Objectives: Although Mexican Americans consume diets that may protect them against adverse health, dietary advantages may disappear with increased acculturation. This study examined whether the nutrient intake of second-generation Mexican-American women of childbearing age deteriorates compared with that of first-generation Mexican-American women and approximates that of White non-Hispanic women.
Methods: Data on the absolute and relative intake of eight nutrients were obtained from a 24-hour recall and compared among 475 first-generation and 898 second-generation Mexican-American women, and among 2326 White non-Hispanic women.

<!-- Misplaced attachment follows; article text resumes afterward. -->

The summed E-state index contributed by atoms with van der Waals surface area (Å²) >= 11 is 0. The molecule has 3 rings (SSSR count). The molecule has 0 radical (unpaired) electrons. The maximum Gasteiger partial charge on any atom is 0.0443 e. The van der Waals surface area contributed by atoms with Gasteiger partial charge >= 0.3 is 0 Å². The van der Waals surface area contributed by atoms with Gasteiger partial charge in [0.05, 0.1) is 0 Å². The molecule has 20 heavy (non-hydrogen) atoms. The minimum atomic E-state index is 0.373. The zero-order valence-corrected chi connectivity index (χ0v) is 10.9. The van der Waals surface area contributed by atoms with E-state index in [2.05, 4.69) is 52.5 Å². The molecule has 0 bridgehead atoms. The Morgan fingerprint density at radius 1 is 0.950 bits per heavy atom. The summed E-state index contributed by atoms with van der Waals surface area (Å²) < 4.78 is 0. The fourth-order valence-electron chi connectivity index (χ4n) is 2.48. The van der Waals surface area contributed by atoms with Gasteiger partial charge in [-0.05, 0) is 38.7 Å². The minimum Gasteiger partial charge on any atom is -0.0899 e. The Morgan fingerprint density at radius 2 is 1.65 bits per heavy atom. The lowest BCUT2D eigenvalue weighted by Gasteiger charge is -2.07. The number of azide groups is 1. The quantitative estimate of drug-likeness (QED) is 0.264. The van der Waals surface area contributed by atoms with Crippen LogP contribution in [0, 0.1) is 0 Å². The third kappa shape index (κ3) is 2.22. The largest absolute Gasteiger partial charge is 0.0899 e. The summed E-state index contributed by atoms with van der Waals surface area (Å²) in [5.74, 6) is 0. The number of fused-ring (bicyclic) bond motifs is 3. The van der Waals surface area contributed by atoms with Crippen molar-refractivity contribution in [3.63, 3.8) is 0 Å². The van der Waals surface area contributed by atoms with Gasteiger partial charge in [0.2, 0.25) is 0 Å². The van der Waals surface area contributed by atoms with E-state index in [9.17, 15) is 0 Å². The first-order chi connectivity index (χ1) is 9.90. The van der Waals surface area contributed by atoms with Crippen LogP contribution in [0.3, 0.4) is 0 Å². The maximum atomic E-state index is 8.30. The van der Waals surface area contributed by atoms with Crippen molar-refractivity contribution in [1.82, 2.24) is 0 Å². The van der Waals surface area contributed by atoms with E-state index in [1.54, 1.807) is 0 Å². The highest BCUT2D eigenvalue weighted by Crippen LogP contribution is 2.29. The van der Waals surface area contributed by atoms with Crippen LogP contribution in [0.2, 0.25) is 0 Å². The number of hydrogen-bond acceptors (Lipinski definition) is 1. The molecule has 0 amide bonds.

Results: Although first-generation Mexican-American women were of lower socioeconomic status than were second-generation or White non-Hispanic women, they had a higher average intake of protein; vitamins A, C, and folic acid; and calcium than the other two groups. Whereas the mean adequacy ratio of the eight nutrients studied was highest in first-generation Mexican women, it was lowest in their second-generation counterparts.
Conclusions: First-generation Mexican women stand a markedly lower risk of eating a poor diet than second-generation Mexican women, whose nutrient intake resembles that of White non-Hispanic women.